Lest we forget

by ACT

  • Posted on November 22, 2019

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Armistice Day, better known as Remembrance Day, is on the 11th November, which has now passed. It is a memorial day observed in Commonwealth member states and marks the day World War One ended, at 11am on the 11th day of the 11th month, in 1918. A two-minute silence is held at 11am to remember members of their armed forces who have died in the line of duty.An important phrase you will hear on Remembrance Dayis“Lest we forget”. This literally reminds us “should in case we might forget”.

But what is to be done for those not remembered by a global day? Those who struggle through their lives facing hardship that is unimaginable to most? The people whose stories go unheard. This is a challenge ACT seeks to overcome. Through our work we draw your attention to the deprivation faced every day by thousands of people living in Africa who are disadvantaged.

This month our blogs have focussed on the work we are doing in the fight for education. We believe that every child has the right to, and deserves an education. Our mission is to make this right a reality.

Below is a snapshot of the difficult life Mubiru Trevor and Joseph Teitazi, two children who desperately need your support, are having to face on a daily basis.

Trevor Mubiru

Born in 2001, Trevor lives in Uganda with his grandma and brother – their father died of AIDS and his mother disappeared when he was young. The family’s only income is through digging, an unstable and volatile job which provides them with barely enough to get by. The family was introduced to ACT through Visions Ministry, our partners in Jinja, Uganda. ACT has supported Mubiru from childhood. He was enrolled in school where he learned to read and write and completed primary school. He passed the primary school leaving exams and was able to go to secondary school where he is now about to sit the O-level exams. In a recent letter, Trevor told us of his upcoming exams and his ambition to become a doctor. He finishes his letter saying, “I want to work hard so that I can help others” – to help those who, like himself, who are otherwise forgotten.With ACT support, Trevor is on track to complete secondary school and go on to do his A-levels. However, he still needs our support to pay school fees, buys new school uniforms and books in order to complete his education. ACT also contributes with food and health care for his family.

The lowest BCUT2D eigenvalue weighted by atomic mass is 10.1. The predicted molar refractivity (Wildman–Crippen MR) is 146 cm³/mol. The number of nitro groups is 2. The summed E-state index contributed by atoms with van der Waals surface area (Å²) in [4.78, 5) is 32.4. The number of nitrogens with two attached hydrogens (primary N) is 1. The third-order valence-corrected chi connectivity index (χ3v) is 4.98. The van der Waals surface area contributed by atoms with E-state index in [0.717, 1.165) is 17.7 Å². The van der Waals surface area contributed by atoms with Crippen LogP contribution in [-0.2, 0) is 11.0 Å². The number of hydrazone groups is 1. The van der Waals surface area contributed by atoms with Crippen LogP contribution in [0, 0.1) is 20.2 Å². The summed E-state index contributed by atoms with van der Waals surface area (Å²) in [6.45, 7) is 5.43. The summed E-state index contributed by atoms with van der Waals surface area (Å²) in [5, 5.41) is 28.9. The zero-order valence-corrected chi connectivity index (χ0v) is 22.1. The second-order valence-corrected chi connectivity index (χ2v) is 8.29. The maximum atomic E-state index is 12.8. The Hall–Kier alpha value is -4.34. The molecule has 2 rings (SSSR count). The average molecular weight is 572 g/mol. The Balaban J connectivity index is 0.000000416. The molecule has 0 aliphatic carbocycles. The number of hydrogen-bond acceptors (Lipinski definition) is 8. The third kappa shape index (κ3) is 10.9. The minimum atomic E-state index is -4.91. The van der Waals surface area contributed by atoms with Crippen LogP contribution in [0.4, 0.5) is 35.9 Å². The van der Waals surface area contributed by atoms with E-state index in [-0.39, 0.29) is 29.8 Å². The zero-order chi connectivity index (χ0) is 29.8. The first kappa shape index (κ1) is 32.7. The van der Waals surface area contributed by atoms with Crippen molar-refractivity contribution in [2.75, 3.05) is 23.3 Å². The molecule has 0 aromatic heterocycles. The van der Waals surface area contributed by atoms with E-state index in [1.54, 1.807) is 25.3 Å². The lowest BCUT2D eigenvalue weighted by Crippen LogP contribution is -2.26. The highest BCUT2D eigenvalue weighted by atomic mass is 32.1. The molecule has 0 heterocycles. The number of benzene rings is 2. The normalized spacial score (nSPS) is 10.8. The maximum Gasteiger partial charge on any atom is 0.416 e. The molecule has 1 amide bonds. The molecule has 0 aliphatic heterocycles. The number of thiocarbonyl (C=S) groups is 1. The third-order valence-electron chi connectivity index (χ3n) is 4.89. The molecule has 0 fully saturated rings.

Joseph Teitazi

Across the border from Uganda, 14-year-old Joseph lives in Ntumagu, Kagera region of Tanzania. He lives with his mother and five siblings in impoverished conditions.He was only a child when his father died after a bout of malaria.  His mother does casual labour and the little amount she earns is their only source of income. He will sit the primary school leaving exams this month and hopes to pass and go to secondary school. Despite the daily hardship of his young life, Josephis very grateful for the support of ACT and is looking to the future and hopes to become a teacher to educate the next generation. Donations raised by ACT pays Joseph’s school fees and buys new school uniforms and books. He and his family benefit from health insurance and have a goat for income generation. Without ACT support, his education will stop.

Despite being about 1000 kilometre apart, both Trevor and Joseph share a similar story. Disaster struck their family with the loss of their fathers, the family breadwinners, and in the case of Trevor, also his mother. As a result, they’ve had to struggle through life from early age, hoping at best to make ends meet and just about get by. Their lives don’t make the headlines in our hectic world and there is no remembrance day for them, as such. They are people otherwise forgotten.

You can help to change this. You can ACT for the people otherwise forgotten. You can sponsor a child and help to break the cycle of poverty.

Take action now and sponsor a child by clicking here for the link.

To find out more about our work please click here.


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